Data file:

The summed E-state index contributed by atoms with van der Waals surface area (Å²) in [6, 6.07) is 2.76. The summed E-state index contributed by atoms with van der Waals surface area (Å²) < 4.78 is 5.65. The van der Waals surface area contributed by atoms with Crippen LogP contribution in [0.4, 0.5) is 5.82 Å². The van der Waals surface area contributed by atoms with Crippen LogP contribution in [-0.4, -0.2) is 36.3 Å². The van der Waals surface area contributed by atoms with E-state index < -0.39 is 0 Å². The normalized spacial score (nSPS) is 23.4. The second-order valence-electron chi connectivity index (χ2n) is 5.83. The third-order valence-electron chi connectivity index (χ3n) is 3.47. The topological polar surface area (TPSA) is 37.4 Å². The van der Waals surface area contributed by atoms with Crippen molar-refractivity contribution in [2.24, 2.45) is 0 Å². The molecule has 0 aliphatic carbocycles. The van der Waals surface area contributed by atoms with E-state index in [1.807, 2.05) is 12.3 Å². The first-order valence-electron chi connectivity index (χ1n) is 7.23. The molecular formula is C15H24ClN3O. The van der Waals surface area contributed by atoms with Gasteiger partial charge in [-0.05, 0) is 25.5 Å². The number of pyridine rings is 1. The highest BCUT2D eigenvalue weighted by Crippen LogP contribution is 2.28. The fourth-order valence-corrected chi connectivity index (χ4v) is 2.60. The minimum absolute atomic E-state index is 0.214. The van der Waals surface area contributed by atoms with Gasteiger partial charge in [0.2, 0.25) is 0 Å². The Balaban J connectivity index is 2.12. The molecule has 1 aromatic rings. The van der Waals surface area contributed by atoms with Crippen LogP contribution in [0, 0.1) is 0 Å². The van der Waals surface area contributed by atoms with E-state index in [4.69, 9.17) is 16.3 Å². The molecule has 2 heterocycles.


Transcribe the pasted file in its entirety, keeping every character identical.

The summed E-state index contributed by atoms with van der Waals surface area (Å²) in [6, 6.07) is 2.76. The summed E-state index contributed by atoms with van der Waals surface area (Å²) < 4.78 is 5.65. The van der Waals surface area contributed by atoms with Crippen LogP contribution in [0.4, 0.5) is 5.82 Å². The van der Waals surface area contributed by atoms with Crippen LogP contribution in [-0.4, -0.2) is 36.3 Å². The van der Waals surface area contributed by atoms with E-state index < -0.39 is 0 Å². The normalized spacial score (nSPS) is 23.4. The second-order valence-electron chi connectivity index (χ2n) is 5.83. The third-order valence-electron chi connectivity index (χ3n) is 3.47. The topological polar surface area (TPSA) is 37.4 Å². The van der Waals surface area contributed by atoms with Crippen molar-refractivity contribution in [2.24, 2.45) is 0 Å². The molecule has 0 aliphatic carbocycles. The van der Waals surface area contributed by atoms with E-state index in [1.807, 2.05) is 12.3 Å². The first-order valence-electron chi connectivity index (χ1n) is 7.23. The molecular formula is C15H24ClN3O. The van der Waals surface area contributed by atoms with Gasteiger partial charge in [-0.05, 0) is 25.5 Å². The number of pyridine rings is 1. The highest BCUT2D eigenvalue weighted by Crippen LogP contribution is 2.28. The fourth-order valence-corrected chi connectivity index (χ4v) is 2.60. The minimum absolute atomic E-state index is 0.214. The van der Waals surface area contributed by atoms with Gasteiger partial charge in [0.2, 0.25) is 0 Å². The Balaban J connectivity index is 2.12. The molecule has 1 aromatic rings. The van der Waals surface area contributed by atoms with Crippen LogP contribution in [0, 0.1) is 0 Å². The van der Waals surface area contributed by atoms with E-state index in [4.69, 9.17) is 16.3 Å². The molecule has 2 heterocycles.